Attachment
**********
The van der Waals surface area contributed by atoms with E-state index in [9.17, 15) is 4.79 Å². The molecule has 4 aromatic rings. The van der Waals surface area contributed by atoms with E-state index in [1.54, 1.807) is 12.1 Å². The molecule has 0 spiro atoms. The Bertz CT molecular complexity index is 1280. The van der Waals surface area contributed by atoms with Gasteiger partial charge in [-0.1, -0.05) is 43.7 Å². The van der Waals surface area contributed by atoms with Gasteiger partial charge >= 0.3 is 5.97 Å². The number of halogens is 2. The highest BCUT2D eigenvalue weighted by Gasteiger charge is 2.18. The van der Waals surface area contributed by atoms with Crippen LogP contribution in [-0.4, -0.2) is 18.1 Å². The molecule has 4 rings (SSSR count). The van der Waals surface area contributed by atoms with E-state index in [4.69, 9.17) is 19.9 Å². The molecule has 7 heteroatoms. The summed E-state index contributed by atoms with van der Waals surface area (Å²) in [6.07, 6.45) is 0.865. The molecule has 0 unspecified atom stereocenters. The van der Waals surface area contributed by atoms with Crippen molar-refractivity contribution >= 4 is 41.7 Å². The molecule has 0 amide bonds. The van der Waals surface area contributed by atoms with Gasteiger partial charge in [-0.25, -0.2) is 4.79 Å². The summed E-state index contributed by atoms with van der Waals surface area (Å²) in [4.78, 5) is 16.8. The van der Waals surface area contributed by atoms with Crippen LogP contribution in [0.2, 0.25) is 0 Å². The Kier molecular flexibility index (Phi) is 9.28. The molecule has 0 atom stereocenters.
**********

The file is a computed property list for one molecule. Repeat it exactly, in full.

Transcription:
The van der Waals surface area contributed by atoms with E-state index in [9.17, 15) is 4.79 Å². The molecule has 4 aromatic rings. The van der Waals surface area contributed by atoms with E-state index in [1.54, 1.807) is 12.1 Å². The molecule has 0 spiro atoms. The Bertz CT molecular complexity index is 1280. The van der Waals surface area contributed by atoms with Gasteiger partial charge in [-0.1, -0.05) is 43.7 Å². The van der Waals surface area contributed by atoms with Gasteiger partial charge >= 0.3 is 5.97 Å². The number of halogens is 2. The highest BCUT2D eigenvalue weighted by Gasteiger charge is 2.18. The van der Waals surface area contributed by atoms with Crippen LogP contribution in [-0.4, -0.2) is 18.1 Å². The molecule has 4 rings (SSSR count). The van der Waals surface area contributed by atoms with E-state index in [4.69, 9.17) is 19.9 Å². The molecule has 7 heteroatoms. The summed E-state index contributed by atoms with van der Waals surface area (Å²) in [6.07, 6.45) is 0.865. The molecule has 0 unspecified atom stereocenters. The van der Waals surface area contributed by atoms with Crippen molar-refractivity contribution >= 4 is 41.7 Å². The molecule has 0 amide bonds. The van der Waals surface area contributed by atoms with Gasteiger partial charge in [-0.25, -0.2) is 4.79 Å². The summed E-state index contributed by atoms with van der Waals surface area (Å²) in [4.78, 5) is 16.8. The van der Waals surface area contributed by atoms with Crippen LogP contribution in [0.2, 0.25) is 0 Å². The Kier molecular flexibility index (Phi) is 9.28. The molecule has 0 atom stereocenters.